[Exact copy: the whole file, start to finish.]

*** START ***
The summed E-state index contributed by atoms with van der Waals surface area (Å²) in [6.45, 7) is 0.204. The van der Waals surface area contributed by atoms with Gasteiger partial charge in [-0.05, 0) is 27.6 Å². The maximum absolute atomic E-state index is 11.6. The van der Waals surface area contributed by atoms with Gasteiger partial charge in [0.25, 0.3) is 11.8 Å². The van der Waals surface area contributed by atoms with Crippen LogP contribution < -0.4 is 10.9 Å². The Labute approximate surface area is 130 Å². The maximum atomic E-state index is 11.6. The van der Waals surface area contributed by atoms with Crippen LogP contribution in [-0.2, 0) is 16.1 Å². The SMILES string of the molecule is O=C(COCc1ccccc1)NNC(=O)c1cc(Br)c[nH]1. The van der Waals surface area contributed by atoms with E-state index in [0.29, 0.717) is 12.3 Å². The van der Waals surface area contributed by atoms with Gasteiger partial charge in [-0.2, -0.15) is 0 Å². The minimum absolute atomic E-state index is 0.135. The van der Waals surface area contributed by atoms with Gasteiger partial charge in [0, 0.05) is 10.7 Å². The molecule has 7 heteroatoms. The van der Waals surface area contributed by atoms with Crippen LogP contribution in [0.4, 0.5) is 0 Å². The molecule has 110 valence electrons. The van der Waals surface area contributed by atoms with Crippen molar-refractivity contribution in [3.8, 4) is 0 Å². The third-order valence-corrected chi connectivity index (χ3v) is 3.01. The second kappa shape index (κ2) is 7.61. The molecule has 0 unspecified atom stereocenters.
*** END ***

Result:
The summed E-state index contributed by atoms with van der Waals surface area (Å²) in [6.45, 7) is 0.204. The van der Waals surface area contributed by atoms with Gasteiger partial charge in [-0.05, 0) is 27.6 Å². The maximum absolute atomic E-state index is 11.6. The van der Waals surface area contributed by atoms with Gasteiger partial charge in [0.25, 0.3) is 11.8 Å². The van der Waals surface area contributed by atoms with Crippen LogP contribution < -0.4 is 10.9 Å². The Labute approximate surface area is 130 Å². The maximum atomic E-state index is 11.6. The van der Waals surface area contributed by atoms with Crippen LogP contribution in [-0.2, 0) is 16.1 Å². The SMILES string of the molecule is O=C(COCc1ccccc1)NNC(=O)c1cc(Br)c[nH]1. The van der Waals surface area contributed by atoms with E-state index in [0.29, 0.717) is 12.3 Å². The van der Waals surface area contributed by atoms with Gasteiger partial charge in [-0.2, -0.15) is 0 Å². The minimum absolute atomic E-state index is 0.135. The van der Waals surface area contributed by atoms with Gasteiger partial charge in [0, 0.05) is 10.7 Å². The molecule has 7 heteroatoms. The van der Waals surface area contributed by atoms with Crippen LogP contribution in [0.4, 0.5) is 0 Å². The molecule has 110 valence electrons. The van der Waals surface area contributed by atoms with Crippen molar-refractivity contribution in [3.8, 4) is 0 Å². The third-order valence-corrected chi connectivity index (χ3v) is 3.01. The second kappa shape index (κ2) is 7.61. The molecule has 0 unspecified atom stereocenters.